I didn’t really enjoy Nora Ephron’s most well-known films (When Harry Met Sally, Sleepless in Seattle) but when she died earlier this year I read so many good reviews of this book I decided to give it the benefit of the doubt. I am really glad I did. From the recipes thrown in every so often, to the incredibly funny anecdotes and one liners, HEARTBURN got to me. The story of a marriage break up, told with the benefit of hindsight, Ephron confesses all, as therapy, as warning and as entertainment. She concludes that there is no such thing as a faithful man, that denial in the face of the facts is perfectly normal, that the end of a relationship is not the end of the world even if it feels like it, and that mashed potato has the potential to mend broken hearts. She also reveals why writing about painful events is so powerful and it is these words that have stuck with me:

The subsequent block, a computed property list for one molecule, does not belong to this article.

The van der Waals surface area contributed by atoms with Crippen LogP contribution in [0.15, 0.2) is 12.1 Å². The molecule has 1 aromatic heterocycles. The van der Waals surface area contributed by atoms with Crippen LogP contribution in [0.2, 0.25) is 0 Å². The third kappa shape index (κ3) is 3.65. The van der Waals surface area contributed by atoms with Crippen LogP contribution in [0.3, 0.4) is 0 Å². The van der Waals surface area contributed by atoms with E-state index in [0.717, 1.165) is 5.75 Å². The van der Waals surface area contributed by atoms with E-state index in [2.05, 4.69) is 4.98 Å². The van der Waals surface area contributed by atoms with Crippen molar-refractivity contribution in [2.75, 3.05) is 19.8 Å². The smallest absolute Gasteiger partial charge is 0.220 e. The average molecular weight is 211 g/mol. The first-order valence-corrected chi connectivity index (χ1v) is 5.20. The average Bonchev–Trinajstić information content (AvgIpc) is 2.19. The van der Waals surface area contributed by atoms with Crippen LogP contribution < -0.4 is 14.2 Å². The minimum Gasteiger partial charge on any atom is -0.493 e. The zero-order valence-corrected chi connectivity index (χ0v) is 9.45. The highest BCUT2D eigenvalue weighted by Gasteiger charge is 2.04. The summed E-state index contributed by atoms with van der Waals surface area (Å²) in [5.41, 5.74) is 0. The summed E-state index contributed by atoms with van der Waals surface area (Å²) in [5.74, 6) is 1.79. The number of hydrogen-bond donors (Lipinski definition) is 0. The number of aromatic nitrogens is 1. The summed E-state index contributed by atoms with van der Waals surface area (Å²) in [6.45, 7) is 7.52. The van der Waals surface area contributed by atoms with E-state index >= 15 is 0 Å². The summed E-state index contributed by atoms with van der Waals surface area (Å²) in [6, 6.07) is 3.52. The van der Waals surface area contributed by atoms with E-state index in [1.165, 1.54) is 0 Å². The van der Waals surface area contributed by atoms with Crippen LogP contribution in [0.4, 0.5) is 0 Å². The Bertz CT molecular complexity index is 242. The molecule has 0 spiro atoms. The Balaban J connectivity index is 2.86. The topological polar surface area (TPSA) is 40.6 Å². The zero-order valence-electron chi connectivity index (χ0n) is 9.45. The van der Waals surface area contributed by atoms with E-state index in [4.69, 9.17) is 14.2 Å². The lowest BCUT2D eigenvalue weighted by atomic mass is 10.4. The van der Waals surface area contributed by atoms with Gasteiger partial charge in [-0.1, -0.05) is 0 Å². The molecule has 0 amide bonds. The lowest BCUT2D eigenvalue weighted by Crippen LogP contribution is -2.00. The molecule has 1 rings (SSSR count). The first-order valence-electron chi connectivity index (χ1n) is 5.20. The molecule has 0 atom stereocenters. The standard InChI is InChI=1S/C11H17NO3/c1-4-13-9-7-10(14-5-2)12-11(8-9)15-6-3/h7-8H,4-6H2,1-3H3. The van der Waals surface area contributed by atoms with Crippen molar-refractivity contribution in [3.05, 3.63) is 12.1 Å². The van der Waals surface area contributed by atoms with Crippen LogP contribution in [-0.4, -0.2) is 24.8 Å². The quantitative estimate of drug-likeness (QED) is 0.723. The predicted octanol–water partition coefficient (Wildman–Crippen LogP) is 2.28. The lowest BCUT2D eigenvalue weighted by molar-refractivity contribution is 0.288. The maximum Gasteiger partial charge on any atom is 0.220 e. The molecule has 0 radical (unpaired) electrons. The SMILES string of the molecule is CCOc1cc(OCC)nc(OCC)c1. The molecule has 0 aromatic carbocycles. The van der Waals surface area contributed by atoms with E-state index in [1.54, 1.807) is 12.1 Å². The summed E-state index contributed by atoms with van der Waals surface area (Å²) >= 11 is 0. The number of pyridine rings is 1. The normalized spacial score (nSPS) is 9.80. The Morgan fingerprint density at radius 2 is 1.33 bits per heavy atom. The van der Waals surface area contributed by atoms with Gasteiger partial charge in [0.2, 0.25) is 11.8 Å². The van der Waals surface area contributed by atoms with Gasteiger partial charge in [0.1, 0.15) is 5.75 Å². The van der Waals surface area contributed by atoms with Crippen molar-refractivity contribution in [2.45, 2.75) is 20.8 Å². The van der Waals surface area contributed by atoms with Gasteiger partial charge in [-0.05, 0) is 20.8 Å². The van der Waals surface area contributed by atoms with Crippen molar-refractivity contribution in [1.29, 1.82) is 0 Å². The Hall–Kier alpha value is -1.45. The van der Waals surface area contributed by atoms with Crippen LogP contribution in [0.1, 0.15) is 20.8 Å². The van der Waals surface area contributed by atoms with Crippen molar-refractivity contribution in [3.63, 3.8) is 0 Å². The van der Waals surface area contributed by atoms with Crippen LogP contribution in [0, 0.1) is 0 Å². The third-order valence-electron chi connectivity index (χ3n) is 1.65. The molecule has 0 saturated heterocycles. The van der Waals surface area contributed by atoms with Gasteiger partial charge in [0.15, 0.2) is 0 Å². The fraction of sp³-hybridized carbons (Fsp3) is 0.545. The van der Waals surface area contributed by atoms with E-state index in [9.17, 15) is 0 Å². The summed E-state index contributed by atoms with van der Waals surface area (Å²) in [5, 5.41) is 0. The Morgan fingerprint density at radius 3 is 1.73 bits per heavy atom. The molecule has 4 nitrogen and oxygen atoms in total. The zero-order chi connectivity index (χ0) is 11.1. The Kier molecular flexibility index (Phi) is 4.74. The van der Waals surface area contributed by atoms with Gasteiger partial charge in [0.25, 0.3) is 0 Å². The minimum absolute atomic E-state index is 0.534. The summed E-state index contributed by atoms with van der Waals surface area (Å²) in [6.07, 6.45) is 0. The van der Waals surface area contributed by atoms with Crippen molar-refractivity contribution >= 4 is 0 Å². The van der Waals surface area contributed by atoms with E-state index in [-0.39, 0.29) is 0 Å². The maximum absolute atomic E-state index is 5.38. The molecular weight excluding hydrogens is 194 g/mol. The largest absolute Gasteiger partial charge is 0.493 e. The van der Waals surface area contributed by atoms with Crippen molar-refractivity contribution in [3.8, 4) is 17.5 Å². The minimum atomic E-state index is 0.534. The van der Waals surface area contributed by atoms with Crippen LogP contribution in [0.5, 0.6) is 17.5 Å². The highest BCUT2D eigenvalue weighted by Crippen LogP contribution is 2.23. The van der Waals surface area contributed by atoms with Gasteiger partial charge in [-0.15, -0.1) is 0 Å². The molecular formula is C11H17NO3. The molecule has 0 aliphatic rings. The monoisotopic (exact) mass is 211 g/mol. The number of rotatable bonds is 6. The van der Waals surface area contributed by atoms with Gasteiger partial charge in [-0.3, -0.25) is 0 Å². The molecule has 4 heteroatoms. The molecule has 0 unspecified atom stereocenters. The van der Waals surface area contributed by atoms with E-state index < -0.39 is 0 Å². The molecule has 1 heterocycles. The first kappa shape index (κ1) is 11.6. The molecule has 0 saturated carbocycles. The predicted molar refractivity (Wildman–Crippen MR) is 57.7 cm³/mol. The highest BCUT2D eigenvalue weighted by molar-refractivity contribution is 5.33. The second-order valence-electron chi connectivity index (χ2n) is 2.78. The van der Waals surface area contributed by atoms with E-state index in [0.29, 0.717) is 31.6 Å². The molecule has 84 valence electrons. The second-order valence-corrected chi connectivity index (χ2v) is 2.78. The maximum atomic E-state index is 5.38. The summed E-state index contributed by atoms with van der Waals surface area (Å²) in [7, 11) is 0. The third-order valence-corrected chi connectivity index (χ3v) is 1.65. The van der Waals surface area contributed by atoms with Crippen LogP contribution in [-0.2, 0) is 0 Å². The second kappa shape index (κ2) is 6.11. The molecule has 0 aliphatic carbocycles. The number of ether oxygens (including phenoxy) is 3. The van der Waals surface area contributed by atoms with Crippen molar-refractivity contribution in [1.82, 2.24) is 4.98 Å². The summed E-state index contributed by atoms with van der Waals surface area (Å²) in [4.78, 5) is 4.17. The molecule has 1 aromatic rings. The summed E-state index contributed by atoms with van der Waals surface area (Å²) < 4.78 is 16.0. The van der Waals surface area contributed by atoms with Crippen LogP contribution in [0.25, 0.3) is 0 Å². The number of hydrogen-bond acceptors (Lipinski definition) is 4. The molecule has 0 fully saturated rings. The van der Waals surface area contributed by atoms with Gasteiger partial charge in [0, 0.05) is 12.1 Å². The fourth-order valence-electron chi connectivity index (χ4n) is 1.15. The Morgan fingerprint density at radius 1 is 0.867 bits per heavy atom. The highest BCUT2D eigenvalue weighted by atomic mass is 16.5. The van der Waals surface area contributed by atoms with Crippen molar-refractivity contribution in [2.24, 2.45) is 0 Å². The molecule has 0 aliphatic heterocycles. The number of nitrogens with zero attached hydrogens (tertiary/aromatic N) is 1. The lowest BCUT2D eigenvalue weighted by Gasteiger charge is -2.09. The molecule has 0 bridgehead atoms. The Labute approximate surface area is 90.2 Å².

Because if I tell the story, I control the version.
Because if I tell the story, I can make you laugh, and I would rather have you laugh at me than feel sorry for me.
Because if I tell the story, it doesn’t hurt as much.
Because if I tell the story, I can get on with it.